If I am low on money I can go to the grocery store and get a bottle of this wine for about $10-$11, just to have some for a meal. Then I get more than 1 glass. (Granted it wouldn't be my first choice at all, and when I have the cash I buy the good stuff.) If I am in a bar and they want $4.50 per glass for the same stuff, then, in my mind it's not worth it. So it's a little of both - the wine and the price.

                                                      Another point is that this place is not a restaurant, it was a bar. I gave up on the wine at that place and just went ahead and spent a bit extra and ordered a Bloody Mary.

                                                      1. re: danhole

                                                        But if you analyze what it cost to make that Bloody Mary you're realize the markup is 4x if not even higher. It will drive you crazy if you think too much about it. Just order what you like and can afford and enjoy yourself.

                                                        1. re: KTinNYC

                                                          Exactly. The markups are always going to be high. If you overanalyze it, you'll never really enjoy yourself when you're out (my mother is guilty of this).

                                                          "...I can go to the grocery store and get a bottle of this wine for about $10-$11...".
                                                          Retail on this bottle is $10-11. This bar charges $4.50 per glass. There are normally four six ounce glasses in a bottle, +/-. 4x4.50=$18.00. Now knock the price to buy the whole bottle down a couple bucks, since a discount is always given. We'll say it costs $16. $16 for a bottle that retails at $11 is a FANTASTIC price.

                                                          1. re: KTinNYC

                                                            KT - I know that and figured someone would call me on it, but man, that bartender made a killer Bloody Mary!

                                                2. Many years ago I had an interesting discussion about this issue with the owner of a mid-upscale restaurant. I remarked that the wines in the $100 range on her list were great values compared to less expensive bottles; she said that the pricing was intended to induce guests to drink better wine because it would enhace their dining experience and improve their impression of the restaurant.

                                                  Details are lost to the mists of time, but it seems like she marked up all her wine by a modest percentage (25%?), then added a fixed amount to each bottle ($20?). So (assuming these numbers are correct) a bottle you could buy at the grocery for $12 was $35 on the list, while a $60 bottle was $95.

                                                  Our party ended up spending far more money on far better wine than we would have done if the markups were more in line with what seems to be the industry standard, and the restaurant made more money on our wine tab as a result. Seems like a win-win situation to me, and I've always wondered why more restaurants don't take a similar approach.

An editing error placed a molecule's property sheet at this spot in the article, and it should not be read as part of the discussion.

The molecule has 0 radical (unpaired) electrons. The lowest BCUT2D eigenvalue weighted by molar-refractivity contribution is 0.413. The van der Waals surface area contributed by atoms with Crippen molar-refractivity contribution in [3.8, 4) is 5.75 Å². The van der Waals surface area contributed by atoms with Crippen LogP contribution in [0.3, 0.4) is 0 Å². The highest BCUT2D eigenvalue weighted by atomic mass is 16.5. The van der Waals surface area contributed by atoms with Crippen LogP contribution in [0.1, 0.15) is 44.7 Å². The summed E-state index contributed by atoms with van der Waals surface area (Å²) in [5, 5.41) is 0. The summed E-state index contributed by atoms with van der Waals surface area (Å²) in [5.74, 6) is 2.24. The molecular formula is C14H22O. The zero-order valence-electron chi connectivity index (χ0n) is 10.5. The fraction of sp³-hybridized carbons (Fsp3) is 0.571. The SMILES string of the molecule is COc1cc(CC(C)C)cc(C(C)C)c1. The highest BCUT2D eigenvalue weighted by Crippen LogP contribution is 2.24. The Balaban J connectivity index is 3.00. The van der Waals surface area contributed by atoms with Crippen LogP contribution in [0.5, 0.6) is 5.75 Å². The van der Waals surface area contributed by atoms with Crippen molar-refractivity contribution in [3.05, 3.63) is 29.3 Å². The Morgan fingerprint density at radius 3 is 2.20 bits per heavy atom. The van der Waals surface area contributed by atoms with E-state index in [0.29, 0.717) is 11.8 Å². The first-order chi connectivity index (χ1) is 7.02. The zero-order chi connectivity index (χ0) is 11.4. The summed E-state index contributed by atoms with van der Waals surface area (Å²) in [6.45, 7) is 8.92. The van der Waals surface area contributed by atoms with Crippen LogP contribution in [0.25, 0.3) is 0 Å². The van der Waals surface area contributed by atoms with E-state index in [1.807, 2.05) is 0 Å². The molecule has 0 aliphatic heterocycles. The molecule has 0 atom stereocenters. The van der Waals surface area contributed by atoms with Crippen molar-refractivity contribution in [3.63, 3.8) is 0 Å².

Of course, in restaurants where cost is no object to the majority of diners, it's in the owner's interest to charge what the market will bear. But most diners in most places are at least somewhat cost-conscious. Why not entice them a little further down the wine list by making the better stuff a comparative bargain?

                                                  1 Reply
                                                  1. re: alanbarnes


                                                    The sliding scale is a puzzle to me. I am usually into the mid-range wines, say US$150. While there are many restaurant wines less than that, but I'd much rather have something that is not in my cellar.

                                                    What I wonder about is the list that goes from K-J Vintner's Reserve at US$60 (for a US$8/btl retail wine) straight to the DCR's at US$6000. All too often, there is nothing in between. I find this more often in the Deep South, than in the other metro-areas. That raises my dander. It is as though they wish to make obscene profits off of the "low-rollers," and also from the "high-rollers." A good wine list should have moderate markups and a full lineup of wines to pair with the food offered. While I seldom quibble over the exact % of markup, I hesitate to pay for a list that is totally profit-driven with no consideration to the food from the kitchen.


                                                  2. I know that a restaurant will charge more for a bottle of wine vs what I pay for it at a store. I've heard various reasons for this - cost of liquor license, restaurants having to pay a supplier and/or not buying in as large volumes as stores etc. In the end, the mark up is acceptable because I know it's there so I will simply order a bottle that fits into my meal budget for that night. What I find unacceptable is seeing a markup so out of step with other restaurants' pricing that I, the paying customer actually notice it. It strikes me as plain greediness by the restaurant.

                                                    Case in point, beer prices I saw this week in NYC at 3 casual noodle joints all located within ~3 blocks of each other in the East Village:
                                                    22 oz Orion Beer at Ippudo - $9
                                                    22oz Orion Beer at Soba-Ya - $7
                                                    22 oz Orion Beer at Momofuku - $15... $15?!?! are you kidding me?

                                                    And you know which meal was the worst? Momofuku!